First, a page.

Admiral Lord Viscount Duncan of Camperdown, naval war hero, was born on the 1st of July, 1731.
In a naval career spanning fifty-four years, Admiral Duncan achieved his greatest fame through the crushing defeat of the Dutch fleet off Camperdown. Whilst Commander-in-Chief of the British Navy in the North Sea, Duncan sprang the Dutch offside trap and led his fleet of ships to victory, thwarting an invasion by the French and Dutch. In such a manner, the Battle of Camperdown was akin to the Battle of Britain in terms of its significance and Admiral Duncan became a national hero. A grateful nation awarded him the titles of Baron of Lundie and Viscount Camperdown, in addition to the extraordinary sum of £3000 per year as a pension. At 6'4" Duncan was known as 'the handsomest man in the Navy' and his victory led to stylish women wearing Camperdown hats, and dandies sporting Camperdown vests. In the words of Admiral Lord Nelson, to whom he was a mentor, “the name of Duncan will never be forgot by Britain and in particular by its Navy.” Nelson, in fact, kept a miniature of Duncan in his cabin while at sea. I wonder what Hardy thought of that? Incidentally, the miniature is now part of a permanent exhibition dedicated to Duncan at the National War Museum in Edinburgh.
Adam Duncan was born on the 1st of July, 1731, in Lundie, in what is now Angus. Some biographies state that he was born at Bluebell House in Dundee’s Seagait. Whatever the accuracy of that minor detail, he was certainly born into a prominent family as both his father and grandfather were Provosts of Dundee and Adam did indeed spend most of his time at the family’s Seagait town house, from where he attended Dundee Grammar School. Incidentally, his elder brother Alexander Duncan became a Lieutenant-Colonel in the Army and Adam inherited the family estate, because Alexander died without issue.
When Adam was nearing fifteen, in early 1746, he left home to join the Navy. He went aboard H.M.S. ‘Trial’ as midshipman under the patronage of his cousin, Captain Robert Haldane. The ship was involved in the hunt for Prince Charles Edward Stuart, who was in hiding on the Western Isles of Scotland after his defeat at Culloden. The ‘Trial’ captured the French ship that had been sent to pick up the Prince, but Bonnie Prince Charlie managed to evade capture – for which generations of shortbread lovers are grateful.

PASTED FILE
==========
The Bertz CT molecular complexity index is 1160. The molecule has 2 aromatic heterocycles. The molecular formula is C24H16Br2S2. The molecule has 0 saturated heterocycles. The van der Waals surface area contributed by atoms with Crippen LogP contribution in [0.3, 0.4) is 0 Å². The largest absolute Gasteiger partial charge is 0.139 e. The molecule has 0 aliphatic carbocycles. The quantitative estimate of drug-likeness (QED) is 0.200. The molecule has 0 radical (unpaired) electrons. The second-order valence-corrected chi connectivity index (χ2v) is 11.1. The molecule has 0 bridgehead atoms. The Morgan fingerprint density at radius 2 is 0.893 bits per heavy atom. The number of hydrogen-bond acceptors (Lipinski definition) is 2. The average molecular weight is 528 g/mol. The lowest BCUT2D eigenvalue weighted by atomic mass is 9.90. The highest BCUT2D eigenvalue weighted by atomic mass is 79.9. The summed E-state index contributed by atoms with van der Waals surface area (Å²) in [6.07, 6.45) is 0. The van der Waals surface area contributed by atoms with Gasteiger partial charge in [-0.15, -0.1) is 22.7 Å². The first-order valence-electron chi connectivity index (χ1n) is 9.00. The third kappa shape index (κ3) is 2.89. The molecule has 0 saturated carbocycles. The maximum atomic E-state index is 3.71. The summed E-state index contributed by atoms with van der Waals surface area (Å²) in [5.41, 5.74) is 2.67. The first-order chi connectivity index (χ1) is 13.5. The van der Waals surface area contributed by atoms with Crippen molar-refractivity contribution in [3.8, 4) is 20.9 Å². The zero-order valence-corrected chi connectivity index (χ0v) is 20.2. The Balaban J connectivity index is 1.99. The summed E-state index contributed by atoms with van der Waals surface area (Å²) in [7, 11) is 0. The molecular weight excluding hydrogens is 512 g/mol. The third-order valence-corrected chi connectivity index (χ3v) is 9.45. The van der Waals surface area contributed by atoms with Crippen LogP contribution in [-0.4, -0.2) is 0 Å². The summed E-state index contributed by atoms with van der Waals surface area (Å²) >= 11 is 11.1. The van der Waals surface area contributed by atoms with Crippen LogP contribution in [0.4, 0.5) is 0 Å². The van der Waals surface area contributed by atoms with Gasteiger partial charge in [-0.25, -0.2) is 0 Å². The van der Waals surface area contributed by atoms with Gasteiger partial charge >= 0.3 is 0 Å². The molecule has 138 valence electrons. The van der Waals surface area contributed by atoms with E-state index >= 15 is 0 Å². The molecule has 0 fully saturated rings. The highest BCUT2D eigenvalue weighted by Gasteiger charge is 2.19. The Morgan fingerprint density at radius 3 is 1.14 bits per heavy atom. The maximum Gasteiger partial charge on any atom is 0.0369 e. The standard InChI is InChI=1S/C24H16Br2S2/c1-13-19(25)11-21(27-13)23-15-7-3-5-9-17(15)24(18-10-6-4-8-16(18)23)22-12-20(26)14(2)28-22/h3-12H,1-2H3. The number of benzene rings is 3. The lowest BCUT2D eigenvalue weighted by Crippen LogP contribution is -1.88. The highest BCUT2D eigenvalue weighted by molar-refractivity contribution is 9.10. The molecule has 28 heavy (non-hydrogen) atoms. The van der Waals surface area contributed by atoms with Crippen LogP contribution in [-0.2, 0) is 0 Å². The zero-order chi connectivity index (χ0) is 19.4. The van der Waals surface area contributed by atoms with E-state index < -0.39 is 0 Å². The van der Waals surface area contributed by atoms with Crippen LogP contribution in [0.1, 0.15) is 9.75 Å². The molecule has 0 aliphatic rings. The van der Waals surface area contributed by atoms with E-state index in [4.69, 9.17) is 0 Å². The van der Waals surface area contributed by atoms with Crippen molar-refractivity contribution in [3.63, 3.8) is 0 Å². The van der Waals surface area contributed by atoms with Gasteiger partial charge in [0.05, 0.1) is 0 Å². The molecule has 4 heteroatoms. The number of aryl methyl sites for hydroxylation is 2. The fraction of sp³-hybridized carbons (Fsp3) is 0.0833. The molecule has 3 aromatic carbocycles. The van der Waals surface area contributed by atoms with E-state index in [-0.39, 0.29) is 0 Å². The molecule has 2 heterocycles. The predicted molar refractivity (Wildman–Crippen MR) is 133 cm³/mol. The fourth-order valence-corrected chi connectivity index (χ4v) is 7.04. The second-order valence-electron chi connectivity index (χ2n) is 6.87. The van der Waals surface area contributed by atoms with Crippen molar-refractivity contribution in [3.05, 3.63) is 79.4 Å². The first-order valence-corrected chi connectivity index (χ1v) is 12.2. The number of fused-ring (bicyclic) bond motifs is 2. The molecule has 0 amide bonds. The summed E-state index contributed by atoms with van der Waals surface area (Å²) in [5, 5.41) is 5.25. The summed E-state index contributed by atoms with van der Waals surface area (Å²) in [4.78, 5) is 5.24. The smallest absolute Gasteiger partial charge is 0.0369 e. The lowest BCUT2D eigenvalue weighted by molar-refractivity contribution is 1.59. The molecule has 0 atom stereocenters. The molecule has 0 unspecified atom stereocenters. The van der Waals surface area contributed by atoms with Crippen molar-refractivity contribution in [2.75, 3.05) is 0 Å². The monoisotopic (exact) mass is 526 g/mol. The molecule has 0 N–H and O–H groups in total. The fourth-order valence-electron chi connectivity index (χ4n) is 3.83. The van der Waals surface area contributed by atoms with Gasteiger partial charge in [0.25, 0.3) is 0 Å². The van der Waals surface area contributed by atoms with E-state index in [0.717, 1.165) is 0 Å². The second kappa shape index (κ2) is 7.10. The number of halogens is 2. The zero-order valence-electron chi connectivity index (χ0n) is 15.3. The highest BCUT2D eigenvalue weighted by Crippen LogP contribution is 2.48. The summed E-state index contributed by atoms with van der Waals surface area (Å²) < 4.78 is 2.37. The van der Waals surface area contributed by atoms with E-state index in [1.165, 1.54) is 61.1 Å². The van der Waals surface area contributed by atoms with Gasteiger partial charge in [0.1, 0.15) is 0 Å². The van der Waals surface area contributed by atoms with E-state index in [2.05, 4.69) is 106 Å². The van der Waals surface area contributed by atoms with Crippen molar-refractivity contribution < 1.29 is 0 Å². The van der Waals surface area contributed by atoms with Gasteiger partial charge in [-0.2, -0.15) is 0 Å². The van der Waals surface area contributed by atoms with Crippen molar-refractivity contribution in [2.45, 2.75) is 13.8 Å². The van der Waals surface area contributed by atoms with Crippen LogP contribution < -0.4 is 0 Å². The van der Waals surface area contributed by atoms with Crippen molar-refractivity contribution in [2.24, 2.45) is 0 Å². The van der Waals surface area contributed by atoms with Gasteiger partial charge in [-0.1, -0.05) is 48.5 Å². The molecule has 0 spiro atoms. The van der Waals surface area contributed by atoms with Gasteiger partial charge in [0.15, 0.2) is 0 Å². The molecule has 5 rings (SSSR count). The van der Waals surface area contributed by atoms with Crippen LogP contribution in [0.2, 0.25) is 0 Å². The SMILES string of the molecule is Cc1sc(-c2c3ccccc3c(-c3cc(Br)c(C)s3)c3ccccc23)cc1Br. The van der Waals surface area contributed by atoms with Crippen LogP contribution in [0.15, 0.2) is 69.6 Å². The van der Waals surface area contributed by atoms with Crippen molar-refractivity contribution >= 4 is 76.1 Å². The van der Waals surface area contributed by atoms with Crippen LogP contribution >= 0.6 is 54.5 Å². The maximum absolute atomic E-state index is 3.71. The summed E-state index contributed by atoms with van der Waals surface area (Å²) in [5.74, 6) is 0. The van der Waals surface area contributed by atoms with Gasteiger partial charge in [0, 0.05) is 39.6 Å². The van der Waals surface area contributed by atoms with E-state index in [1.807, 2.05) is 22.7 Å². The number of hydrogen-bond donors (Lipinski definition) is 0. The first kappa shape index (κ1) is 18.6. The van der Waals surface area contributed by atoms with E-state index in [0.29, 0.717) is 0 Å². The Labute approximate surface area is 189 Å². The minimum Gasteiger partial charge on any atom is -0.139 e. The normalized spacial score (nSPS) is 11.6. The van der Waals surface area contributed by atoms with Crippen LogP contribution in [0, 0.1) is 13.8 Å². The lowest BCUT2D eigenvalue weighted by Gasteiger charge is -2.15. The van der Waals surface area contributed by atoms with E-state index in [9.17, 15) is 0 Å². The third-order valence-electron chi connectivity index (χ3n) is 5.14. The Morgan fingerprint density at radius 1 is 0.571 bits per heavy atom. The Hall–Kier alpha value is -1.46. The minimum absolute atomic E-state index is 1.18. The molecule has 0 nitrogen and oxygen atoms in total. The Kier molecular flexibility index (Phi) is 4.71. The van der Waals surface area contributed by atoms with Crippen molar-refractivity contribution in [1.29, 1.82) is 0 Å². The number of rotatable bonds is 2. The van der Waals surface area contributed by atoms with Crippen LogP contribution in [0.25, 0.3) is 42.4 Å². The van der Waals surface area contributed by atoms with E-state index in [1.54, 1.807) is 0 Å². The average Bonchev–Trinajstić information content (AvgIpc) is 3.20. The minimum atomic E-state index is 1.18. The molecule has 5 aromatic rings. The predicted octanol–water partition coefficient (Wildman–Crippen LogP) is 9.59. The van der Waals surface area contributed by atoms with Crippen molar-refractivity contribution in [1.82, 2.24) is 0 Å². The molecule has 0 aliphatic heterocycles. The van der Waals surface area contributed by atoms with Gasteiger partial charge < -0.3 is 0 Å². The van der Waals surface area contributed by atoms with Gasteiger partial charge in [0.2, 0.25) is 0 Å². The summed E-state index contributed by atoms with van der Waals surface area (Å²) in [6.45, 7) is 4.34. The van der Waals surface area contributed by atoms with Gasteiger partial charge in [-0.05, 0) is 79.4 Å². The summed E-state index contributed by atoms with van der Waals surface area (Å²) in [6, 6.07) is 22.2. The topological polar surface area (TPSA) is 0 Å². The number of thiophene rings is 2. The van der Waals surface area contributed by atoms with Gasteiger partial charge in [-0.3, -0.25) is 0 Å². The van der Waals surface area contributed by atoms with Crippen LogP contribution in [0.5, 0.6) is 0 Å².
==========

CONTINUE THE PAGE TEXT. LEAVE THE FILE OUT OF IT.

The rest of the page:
Duncan’s early naval career continued against the French during 1748, when he patrolled the English Channel and the Bay of Biscay causing grief to some French privateers. The following year, Duncan joined H.M.S. ‘Centurion’ as Midshipman, under Admiral Keppel. He sailed to the Mediterranean with the objective of securing the release of British hostages and cargoes in Algiers. That took until 1752 and afterwards, he was placed on half pay for two years. He returned to active service as Acting Lieutenant on H.M.S. ‘Norwich’ and by the following January, he was confirmed in the rank and back aboard the ‘Centurion’ with Keppel, in North American waters.
In 1756, at the outbreak of the ‘Seven Years War’, Duncan was Second Lieutenant under Keppel once again, on board H.M.S. ‘Torbay’. For the remainder of that year, they caused yet more grief to French shipping and Duncan showed his courage leading several boarding parties. He was made First Lieutenant in November, 1758, and his rise through the ranks saw him promoted to Commander in September, 1759. In February, 1761, he was made Captain and given command of H.M.S. ‘Valiant’. Two years later, after seeing service in Belle-Isle and Havana, he was semi-detached from the Navy – for fifteen years.